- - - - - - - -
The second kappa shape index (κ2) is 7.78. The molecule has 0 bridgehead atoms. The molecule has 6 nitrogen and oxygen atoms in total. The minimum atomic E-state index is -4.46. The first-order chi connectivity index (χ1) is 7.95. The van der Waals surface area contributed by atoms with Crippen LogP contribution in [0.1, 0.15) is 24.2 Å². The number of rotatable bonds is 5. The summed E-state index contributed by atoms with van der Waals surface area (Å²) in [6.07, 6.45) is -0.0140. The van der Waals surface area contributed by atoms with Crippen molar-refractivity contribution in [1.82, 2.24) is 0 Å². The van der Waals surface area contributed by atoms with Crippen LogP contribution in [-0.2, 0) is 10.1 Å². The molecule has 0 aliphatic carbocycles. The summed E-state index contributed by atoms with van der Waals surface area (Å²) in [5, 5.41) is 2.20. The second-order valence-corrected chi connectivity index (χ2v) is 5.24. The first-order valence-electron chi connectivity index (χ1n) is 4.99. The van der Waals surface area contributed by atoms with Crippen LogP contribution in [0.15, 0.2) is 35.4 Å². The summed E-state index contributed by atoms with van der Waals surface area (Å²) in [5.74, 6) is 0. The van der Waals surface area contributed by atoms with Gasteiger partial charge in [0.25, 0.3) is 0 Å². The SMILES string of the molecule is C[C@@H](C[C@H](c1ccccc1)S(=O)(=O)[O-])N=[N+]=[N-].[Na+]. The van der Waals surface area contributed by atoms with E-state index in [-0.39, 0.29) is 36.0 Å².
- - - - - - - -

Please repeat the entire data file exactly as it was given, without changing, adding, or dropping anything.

The second kappa shape index (κ2) is 7.78. The molecule has 0 bridgehead atoms. The molecule has 6 nitrogen and oxygen atoms in total. The minimum atomic E-state index is -4.46. The first-order chi connectivity index (χ1) is 7.95. The van der Waals surface area contributed by atoms with Crippen LogP contribution in [0.1, 0.15) is 24.2 Å². The number of rotatable bonds is 5. The summed E-state index contributed by atoms with van der Waals surface area (Å²) in [6.07, 6.45) is -0.0140. The van der Waals surface area contributed by atoms with Crippen molar-refractivity contribution in [1.82, 2.24) is 0 Å². The van der Waals surface area contributed by atoms with Crippen LogP contribution in [-0.2, 0) is 10.1 Å². The molecule has 0 aliphatic carbocycles. The summed E-state index contributed by atoms with van der Waals surface area (Å²) in [5, 5.41) is 2.20. The second-order valence-corrected chi connectivity index (χ2v) is 5.24. The first-order valence-electron chi connectivity index (χ1n) is 4.99. The van der Waals surface area contributed by atoms with Crippen LogP contribution in [0.15, 0.2) is 35.4 Å². The summed E-state index contributed by atoms with van der Waals surface area (Å²) in [5.74, 6) is 0. The van der Waals surface area contributed by atoms with Gasteiger partial charge in [0.25, 0.3) is 0 Å². The SMILES string of the molecule is C[C@@H](C[C@H](c1ccccc1)S(=O)(=O)[O-])N=[N+]=[N-].[Na+]. The van der Waals surface area contributed by atoms with E-state index in [-0.39, 0.29) is 36.0 Å².